The town should allow grant-making agencies that raise private dollars to fund nonprofit organizations that serve residents, rather than putting that cost on local taxpayers, New Canaan’s highest elected official said last week.
Other Fairfield County towns do not make the smaller grants that New Canaan has given to agencies such as the Child Guidance Center and, more recently, Family Centers, according to First Selectman Dionna Carlson.
New Canaan needs to “look at where are we getting our bang for buck as a municipality, and what are we using that we need to fund,” Carlson said during a Jan. 23 Board of Selectmen meeting, held at Town Hall and via videoconference.
Though the community decided to enter into a partnership with the New Canaan Community Foundation and Silver Hill Hospital to fund the successful Urgent Assessment Program, “I’m not quite sure what we are doing with all of these small donations to these other agencies,” she added.
“My only argument is that if it truly is a really beneficial nonprofit that many people value, they will write checks for it,” Carlson said.
She added, “I’ve talked to other first selectmen and we are one of the only towns that does this. And their attitude is: The state pays these agencies for our referrals, so they are incented to take our clients. So we don’t need to incent them as a town to take our clients.”
The comments came during a fiscal year 2025 budget presentation from Bethany Zaro, director of the town’s Department of Human Services. Zaro is proposing an overall spend of $718,743 for the department—an increase of about .1% over current spending. Within that overall figure are recommendations for stipends for a number of nonprofit organizations, including Getabout ($35,000), Kids In Crisis ($144,000), New Canaan CARES ($8,000), Child Guidance Center ($2,500), Domestic Violence Crisis Center ($2,500), Meals On Wheels ($2,500), Community Programs ($2,500) and Family Centers ($2,500).
Zaro said the request for Kids In Crisis is up from the $96,000 in the adopted budget for FY24 because it includes paying for half of a Teen Talk counselor at Saxe Middle School for next academic year. The Board of Education decided to allocate ARPA funds to that position for two years (there’s already one at New Canaan High School), though that funding will run out, Zaro said. Asked where she’d get the money for the other half of the position, Zaro said grants and other sources.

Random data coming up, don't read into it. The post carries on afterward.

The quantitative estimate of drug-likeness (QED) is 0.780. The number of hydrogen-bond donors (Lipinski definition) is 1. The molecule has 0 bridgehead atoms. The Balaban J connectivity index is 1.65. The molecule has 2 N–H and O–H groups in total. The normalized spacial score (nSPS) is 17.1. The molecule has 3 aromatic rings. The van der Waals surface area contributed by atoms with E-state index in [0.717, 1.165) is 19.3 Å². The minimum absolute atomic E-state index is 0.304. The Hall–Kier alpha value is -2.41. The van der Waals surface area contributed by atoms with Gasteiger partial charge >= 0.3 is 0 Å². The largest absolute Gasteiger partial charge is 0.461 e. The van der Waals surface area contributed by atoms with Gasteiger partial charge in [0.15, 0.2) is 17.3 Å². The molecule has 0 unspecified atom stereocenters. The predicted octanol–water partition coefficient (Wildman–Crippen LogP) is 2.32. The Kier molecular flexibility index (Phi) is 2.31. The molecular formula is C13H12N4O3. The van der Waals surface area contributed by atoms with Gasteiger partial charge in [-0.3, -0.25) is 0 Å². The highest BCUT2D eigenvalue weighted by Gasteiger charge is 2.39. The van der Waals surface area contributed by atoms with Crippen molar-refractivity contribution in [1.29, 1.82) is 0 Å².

The selectmen called for details and metrics on the middle school Teen Talk counselor, such as the number of kids served.
Selectman Amy Murphy Carroll said, “We have no idea how many people are tapping it. We still need details.”
With respect to the grants that New Canaan has made in the past to the agencies, Zaro described the practice as “the cost of doing business.”
“It’s not the cost of doing business,” she said. “I know that’s what’s being said and communicated. But in talking to every other town first selectman in Fairfield County, this is not a cost of doing business—it’s a generosity of the community.”
Zaro said she was presenting to the Board on behalf of the Health & Human Services Commission that oversees her department and “how they feel the community will benefit.”
“However, I will take the lead,” Zaro said. “I just want to say, being director of Human Services, I want to maintain the generosity that the town wants to give. But I also understand the fiscal responsibility.”
Carlson said in response, “We are an unbelievably generous town.”
Selectman Steve Karl told Zaro that if there was ever a time she needed to come in for a special appropriation for anything, “we are here.”
The Board of Finance is scheduled to take up the budget from the selectmen next week.